Filmmakers spoke with Navy SEAL operative

The conservative website Judicial Watch has posted documents revealing the extent to which the White House, the Pentagon and the CIA gave access to filmmakers Kathryn Bigelow and Mark Boal as they prepared their upcoming movie about the hunt for Osama bin Laden.

Although leaders of Special Operations Command could not talk to them, Undersecretary of Defense for Intelligence Mike Vickers said that they would make available an unidentified Navy SEAL who was involved in the planning. “That’s dynamite,” Boal said, according to a transcript of the conversation he and Bigelow had with Vickers and others. “That’s incredible,” Bigelow said.

Vickers added that the SEAL team member would “speak for operators, and he’ll speak for senior military commanders, because they’re all the same tribe and everything, and so you should get most of what you need from him. Now, again the reason Admiral Olson and Admiral McRaven didn’t want to talk is this command conflict of interest. And then with (redacted) the only thing we ask is that you not reveal his name in any way as a consultant, because again, it’s the same thing, he shouldn’t be talking out of school, this at least gives him one step removed and he knows what he can and can’t say, but this way at least he can be as open as he can with you and it ought to meet your needs and give you lots of color.”

The full transcript of the filmmakers’ interview with Vickers is here: http://www.judicialwatch.org/press-room/press-releases/13421/

Rep. Peter King (R-N.Y.), chairman of the House Homeland Security Committee, last year called for an investigation into whether the filmmakers were given classified information. Suspicions were raised after the New York Times mentioned the access given to the filmmakers in a column in August. After the release of the documents, King called it a “very serious issue.”

Also released were emails and other documents revealing some coordination with Glover Park Group, a lobbying firm, and other documents suggesting that access was given to a CIA facility. According to Judicial Watch, the documents reveal that the filmmakers met with White House officials at least twice about the movie.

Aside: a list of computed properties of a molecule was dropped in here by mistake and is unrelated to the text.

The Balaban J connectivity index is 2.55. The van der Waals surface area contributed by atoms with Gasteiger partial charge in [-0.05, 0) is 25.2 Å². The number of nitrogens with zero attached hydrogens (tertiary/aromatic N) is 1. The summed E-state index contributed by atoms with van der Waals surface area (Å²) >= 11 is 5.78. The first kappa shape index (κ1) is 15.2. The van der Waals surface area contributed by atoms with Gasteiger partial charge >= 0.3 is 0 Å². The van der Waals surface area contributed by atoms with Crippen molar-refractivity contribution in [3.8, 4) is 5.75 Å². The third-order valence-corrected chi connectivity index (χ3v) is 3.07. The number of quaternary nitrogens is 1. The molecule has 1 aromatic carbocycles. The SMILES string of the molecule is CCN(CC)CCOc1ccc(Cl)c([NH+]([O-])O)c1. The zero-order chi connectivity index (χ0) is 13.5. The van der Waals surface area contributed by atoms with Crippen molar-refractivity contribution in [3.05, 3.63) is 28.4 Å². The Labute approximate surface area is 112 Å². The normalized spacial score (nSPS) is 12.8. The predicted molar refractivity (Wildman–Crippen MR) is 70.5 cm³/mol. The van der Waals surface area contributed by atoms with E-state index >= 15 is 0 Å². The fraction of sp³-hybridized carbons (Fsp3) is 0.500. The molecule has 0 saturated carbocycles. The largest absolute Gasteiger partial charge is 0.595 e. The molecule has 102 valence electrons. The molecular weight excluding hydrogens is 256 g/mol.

King said in a statement on Wednesday, “After reviewing these emails, I am even more concerned about the possible exposure of classified information to these filmmakers, who as far as I know, do not possess security clearances. The email messages indicate that the filmmakers were allowed an unprecedented visit to a classified facility so secret that its name is redacted in the released email. If this facility is so secret that the name cannot even be seen by the public, then why in the world would the Obama Administration allow filmmakers to tour it? The emails also tell of these filmmakers being allowed to tour the CIA’s vaults, which is absolutely shocking to those of us who know the sensitive nature of materials kept there.”

“Also troubling is the fact that the Democratic lobbying firm Glover Park Group was so intimately involved in brokering these filmmakers’ access to clandestine officers and potentially special operators only weeks after the mission and when details were otherwise still very closely guarded, and one of Glover Park’s primary contacts within the Administration, CIA spokeswoman Marie Harf, left shortly thereafter to join President Obama’s reelection campaign in Chicago.

“This is a very serious issue. We simply cannot forget what then-Secretary of Defense Bob Gates said a week after the raid: ‘Frankly, a week ago Sunday, in the Situation Room, we all agreed that we would not release any operational details from the effort to take out Bin Laden. That all fell apart on Monday, the next day.'”

The movie, “Zero Dark Thirty,” to be released by Sony, became a flashpoint for conservatives over original plans to release it in October, during campaign season. The release has since been moved to Dec. 19.

Pentagon press secretary George Little disputed some of the allegations. He said that while the planner was suggested as a possible point of contact for information on the bin Laden raid, the meeting between that planner and the filmmakers never occurred.

He said the Defense Dept. engages on a regular basis with the entertainment industry on movie projects, and the goal is to “make them as realistic as possible. We believe this is an important service that we provide.”

Little added that Pentagon officials did meet with producers of the film but said, “We have never reviewed a script of the movie.” Little also denied that the cooperation was an attempt to boost Obama’s election chances, noting that the movie would not be out until after the election. The filmmakers had no comment, other than to refer to a statement they gave in August. It said, “Our upcoming film … integrates the collective efforts of three administrations, including those of Presidents Clinton, Bush and Obama, as well as the cooperative strategies and implementation by the Department of Defense and Central Intelligence Agency.”

Judicial Watch said it obtained the documents through a Freedom of Information request.

(Variety’s Justin Kroll and the Associated Press contributed to this report.)

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